“Saku’s game, of course, I like passes and good skating and he was a little bit more maybe a playmaker,” Ylonen said. “And of course Teemu Selanne, I like how he scores goals. Every time he gets a chance he puts it to the net. He’s a right-handed player as well, so I try to learn a little something from him.”
Koivu, who played for the Canadiens from 1995-2009, and Selanne were teammates of Jesse’s father on the Finland men’s hockey team that won the bronze medal at the 1998 Nagano Olympics.
Selected by the Winnipeg Jets in the fifth round (No. 91) of the 1991 NHL Draft, Juha Ylonen had 102 points (26 goals, 76 assists) in 341 games with the Coyotes, Ottawa Senators and Tampa Bay Lightning.
Canadiens general manager Marc Bergevin was a contemporary of the elder Ylonen when Jesse was born in Scottsdale, Arizona on Oct. 3, 1999. Jesse caught Bergevin’s attention during Montreal’s development camp.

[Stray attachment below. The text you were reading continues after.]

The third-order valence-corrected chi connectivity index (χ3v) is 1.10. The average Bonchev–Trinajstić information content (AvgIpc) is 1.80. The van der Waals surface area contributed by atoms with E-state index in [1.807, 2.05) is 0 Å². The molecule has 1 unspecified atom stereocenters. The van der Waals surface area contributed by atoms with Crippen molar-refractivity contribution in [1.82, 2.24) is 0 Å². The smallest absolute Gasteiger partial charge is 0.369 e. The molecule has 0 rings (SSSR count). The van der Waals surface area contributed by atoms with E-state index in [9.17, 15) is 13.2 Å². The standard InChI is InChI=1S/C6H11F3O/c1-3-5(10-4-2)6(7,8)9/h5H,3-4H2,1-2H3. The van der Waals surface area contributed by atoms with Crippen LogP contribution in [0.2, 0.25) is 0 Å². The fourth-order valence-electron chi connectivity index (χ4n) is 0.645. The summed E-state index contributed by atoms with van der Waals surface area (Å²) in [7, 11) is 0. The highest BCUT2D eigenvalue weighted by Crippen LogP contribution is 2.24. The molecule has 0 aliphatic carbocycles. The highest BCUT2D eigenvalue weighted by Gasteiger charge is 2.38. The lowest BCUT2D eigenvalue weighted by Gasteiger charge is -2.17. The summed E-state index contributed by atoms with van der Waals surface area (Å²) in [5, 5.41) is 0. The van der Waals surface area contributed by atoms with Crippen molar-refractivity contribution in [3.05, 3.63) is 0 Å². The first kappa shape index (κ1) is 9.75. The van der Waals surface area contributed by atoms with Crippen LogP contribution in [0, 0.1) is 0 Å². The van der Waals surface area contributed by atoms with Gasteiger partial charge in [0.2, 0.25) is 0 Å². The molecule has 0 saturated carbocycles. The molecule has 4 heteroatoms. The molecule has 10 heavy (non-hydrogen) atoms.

“He’s got a great shot,” Bergevin said. “He’s busy, he skates very well.”
Speed and stickhandling skills are Ylonen’s calling cards and they were on display during the four-day camp.
“I think I’m better at the offensive game and now I have to work hard to get my defensive game better,” he said. “The most important thing is getting stronger and winning those battles and to be at the right place in the defensive zone. I think I’m trying to be like a hard worker there and I think I’m a pretty good stickhandler and a passer, and I can also score goals if I get a chance.”
The 6-foot-1, 173-pound forward had 27 points (14 goals, 13 assists) in 48 games for Espoo in Mestis, Finland’s No. 2 professional league, and has national team experience playing with center Jesperi Kotkaniemi, who was selected by Montreal with the No. 3 pick in the 2018 draft.
Ylonen enjoyed playing on the tighter dimensions of the North American rink during camp.
“I like it a lot,” he said. “Everything is faster and there are more scoring chances and it’s a faster game, quick and a lot of turnovers, and I like it.”
And as much as he admires Koivu and Selanne, he prizes his father’s experience and doesn’t hesitate to use it as a resource to reach his dream of playing in the NHL.
“Yeah, of course I like to get advice from him because he knows what it takes and he has played here so he knows a lot more about hockey than what I do,” Ylonen said. “So it’s nice to get tips from him about the game and training off ice and how it’s like to live like a professional athlete.”